- Be oriented towards outcomes for older people
- Aim for empowerment of disadvantaged individuals and groups
- Challenge stereotypes and stigma
In 1994 Queensland Advocacy Inc. defined it like this.
There are many definitions of advocacy and much debate exists regarding which one is the most appropriate to use. Having a definition of advocacy is necessary so that we have something to refer to, to check against and to encourage discussion about what we are doing. Action for Advocacy Development uses the following definition, which is based on the work of Dr Wolf Wolfensberger. Advocacy groups in Australia discussed this definition during a National Advocacy Workshop in Sydney in June 1994. Most of these elements were agreed to:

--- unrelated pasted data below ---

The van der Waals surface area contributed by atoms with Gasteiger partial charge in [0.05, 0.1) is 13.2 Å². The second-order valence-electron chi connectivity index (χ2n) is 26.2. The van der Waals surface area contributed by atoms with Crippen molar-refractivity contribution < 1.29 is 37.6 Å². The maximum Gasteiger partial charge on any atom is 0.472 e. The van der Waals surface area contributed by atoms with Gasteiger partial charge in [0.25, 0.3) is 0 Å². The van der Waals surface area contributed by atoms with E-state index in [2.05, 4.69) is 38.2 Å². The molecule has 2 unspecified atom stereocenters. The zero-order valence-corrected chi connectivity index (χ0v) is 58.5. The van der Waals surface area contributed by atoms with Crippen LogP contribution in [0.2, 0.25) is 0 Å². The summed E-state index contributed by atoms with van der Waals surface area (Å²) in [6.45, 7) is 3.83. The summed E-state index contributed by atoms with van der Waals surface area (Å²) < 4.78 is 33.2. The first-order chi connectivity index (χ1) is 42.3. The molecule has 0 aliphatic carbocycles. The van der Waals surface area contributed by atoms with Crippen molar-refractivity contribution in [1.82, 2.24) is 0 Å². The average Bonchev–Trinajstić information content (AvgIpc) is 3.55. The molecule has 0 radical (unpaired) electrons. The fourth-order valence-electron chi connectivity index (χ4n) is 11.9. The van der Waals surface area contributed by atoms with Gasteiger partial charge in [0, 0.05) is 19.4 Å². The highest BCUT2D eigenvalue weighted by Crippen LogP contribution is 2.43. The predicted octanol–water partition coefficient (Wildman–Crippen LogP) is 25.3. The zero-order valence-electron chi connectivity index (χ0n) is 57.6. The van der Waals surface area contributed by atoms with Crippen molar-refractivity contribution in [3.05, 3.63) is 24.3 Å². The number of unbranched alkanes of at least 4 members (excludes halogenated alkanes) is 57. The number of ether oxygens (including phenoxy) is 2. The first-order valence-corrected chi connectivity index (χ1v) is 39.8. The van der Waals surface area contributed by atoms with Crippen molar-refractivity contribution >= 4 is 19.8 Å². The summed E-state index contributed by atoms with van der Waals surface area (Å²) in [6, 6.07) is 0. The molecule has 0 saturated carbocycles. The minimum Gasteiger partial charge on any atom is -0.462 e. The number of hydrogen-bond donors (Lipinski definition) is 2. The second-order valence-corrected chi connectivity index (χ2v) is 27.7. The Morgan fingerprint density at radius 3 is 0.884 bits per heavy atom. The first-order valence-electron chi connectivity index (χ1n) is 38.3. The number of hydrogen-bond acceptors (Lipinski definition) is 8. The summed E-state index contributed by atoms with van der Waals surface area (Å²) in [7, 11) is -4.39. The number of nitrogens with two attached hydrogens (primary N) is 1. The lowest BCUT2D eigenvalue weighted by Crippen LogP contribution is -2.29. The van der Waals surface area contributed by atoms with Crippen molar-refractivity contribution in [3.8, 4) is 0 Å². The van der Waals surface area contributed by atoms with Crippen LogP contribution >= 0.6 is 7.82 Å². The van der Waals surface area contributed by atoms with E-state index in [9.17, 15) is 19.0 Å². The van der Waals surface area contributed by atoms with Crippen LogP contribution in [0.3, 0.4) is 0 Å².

Advocacy is speaking acting, writing with minimal conflict of interest on behalf of the sincerely perceived interests of a disadvantaged person or group to promote, protect and defend their welfare and justice by
- being on their side and no-one else’s
- being primarily concerned with their fundamental needs
- remaining loyal and accountable to them in a way which is emphatic and vigorous and which is, or is likely to be, costly to the advocate or advocacy group
They describe five types of advocacy;
- Individual Advocacy
- Citizen Advocacy
- Systems Advocacy
- Parent Advocacy
- Self Advocacy
The Free Online Dictionary simply says;
ad·vo·ca·cy (a-d v -k -s )
n. The act of pleading or arguing in favour of something, such as a cause, idea, or policy; active support.